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FilmsAsia: Asian film reviews
Soh Yun-Huei
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   Golden Chicken 2  



 

Golden Chicken 2

Reviewed by Soh Yun-Huei

Chinese Title: Gam gai 2
Director: Samson Chiu Leong Chun
Writing Credits: Samson Chiu Leong Chun, Matt Chow
Cast: Sandra Ng Kwan Yue, Jacky Cheung, Leon Lai, Andy Lau, Ronald Cheng, Dicky Cheung, Angelica Lee
Genre: Comedy
Country: Hong Kong
Language: Cantonese
Year Released: 2003
Runtime: 102 min
Rating: ** ½ (out of four stars)

The Hong Kong film industry has never been able to exercise restraint, particularly to cash in on box office successes. Little wonder, then, that a sequel to one of the best HK movies of last year, Golden Chicken, was churned out in less than twelve months. To say that Golden Chicken 2 is a superfluous sequel is merely stating the obvious, but even such a film can be good, as long as it’s entertaining enough. However, Golden Chicken 2 barely passes muster Eit’s incoherently filmed and simply doesn’t have enough to say to justify its running time. However, Sandra Ng’s performance (her first won her the Golden Horse for Best Actress late last year) is still quite good, and it’s her alone that helps keep the movie relatively above water. Most of the time, anyway.

It’s the year 2046, and Hong Kong has become a prosperous, technologically advanced city, where everyone dresses in white and memories can be wiped simply by popping a pill. Ah Kum (Sandra Ng), the feisty woman that we saw in Golden Chicken, is now over 80 years old, and has left her prostituting days far behind. She chances upon a young man (Chapman To) attempting to erase his memory die to a bad breakup, and starts telling him her life story to stop him from doing something so foolish.

The story then flashes back to two periods in Ah Kum’s life Ethe first is set in 2003, where Ah Kum has to deal with a man (Ronald Cheng) who has been obsessed with body hair since his wife left him, and also befriend a doctor (Leon Lai) whose life has been affected by the outbreak of the SARS epidemic. The other period is that of the 1980s, where Ah Kum recounts the bittersweet romance between herself and her cousin, Sunny (Jacky Cheung), a man who seems obsessed with making money above all else.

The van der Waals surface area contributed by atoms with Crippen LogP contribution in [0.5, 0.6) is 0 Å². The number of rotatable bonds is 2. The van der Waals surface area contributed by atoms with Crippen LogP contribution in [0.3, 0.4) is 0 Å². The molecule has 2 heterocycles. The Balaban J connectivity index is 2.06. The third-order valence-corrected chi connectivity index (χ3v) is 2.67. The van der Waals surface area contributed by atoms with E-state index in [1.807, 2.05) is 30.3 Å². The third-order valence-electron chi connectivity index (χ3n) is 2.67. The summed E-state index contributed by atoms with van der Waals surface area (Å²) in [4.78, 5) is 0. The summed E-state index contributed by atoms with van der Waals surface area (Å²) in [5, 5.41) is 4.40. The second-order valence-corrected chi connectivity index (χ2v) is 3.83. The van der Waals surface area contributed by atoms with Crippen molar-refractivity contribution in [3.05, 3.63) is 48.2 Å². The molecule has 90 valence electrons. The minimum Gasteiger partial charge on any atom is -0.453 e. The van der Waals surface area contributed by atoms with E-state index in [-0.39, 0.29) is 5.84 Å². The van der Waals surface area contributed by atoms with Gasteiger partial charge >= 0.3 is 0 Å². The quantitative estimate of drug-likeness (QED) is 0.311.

The first film successfully married Ah Kum’s life story and resilience with the history of Hong Kong’s development over the decades, but this could obviously not be repeated a second time. Hence, all director Samson Chui has to work with this time is the SARS outbreak, which really isn’t enough material for half a movie. It also doesn’t help that two of the three subplots don’t really impress, in particular the one with the hair obsession coming across as very contrived and forced. There also seems to be a narrative gap, as a lot of plot threads feel unresolved at the end of the movie Epaving the way for Golden Chicken 3? I have reasons to suspect that is probably the case.

Although Golden Chicken 2’s narrative has its flaws, it also has its redeeming points. There are still some sentimental moments in the film, and these are the scenes where Sandra Ng’s acting skills really have a chance to shine. We may all be familiar with her slapstick performances, but in recent years Sandra Ng has shown an increasing propensity toward roles that require some dramatic acting talent. Ah Kum is a good mix of both, and even in the confines of a weak plot, she manages to acquit herself. The rest of the performances range from good (Jacky Cheung fleshes out his character well although I could have done without the squeaky voice he adopted) to plain mediocre (Ronald Cheng). The humour in Golden Chicken 2 is also not as consistent as the first movie, and whilst it does provide belly laughs sporadically (Dicky Cheung’s cameo is a blast), much of the humour is pretty limp. It’s thus plain to see that this sequel exists only because the first film made money, and one can only hope that there won’t be a Golden Chicken 3, which would presumably be even less palatable than this film.

Final Word: Doesn’t come close to the original, but Golden Chicken 2 is an okay diversion if you have two hours to spare.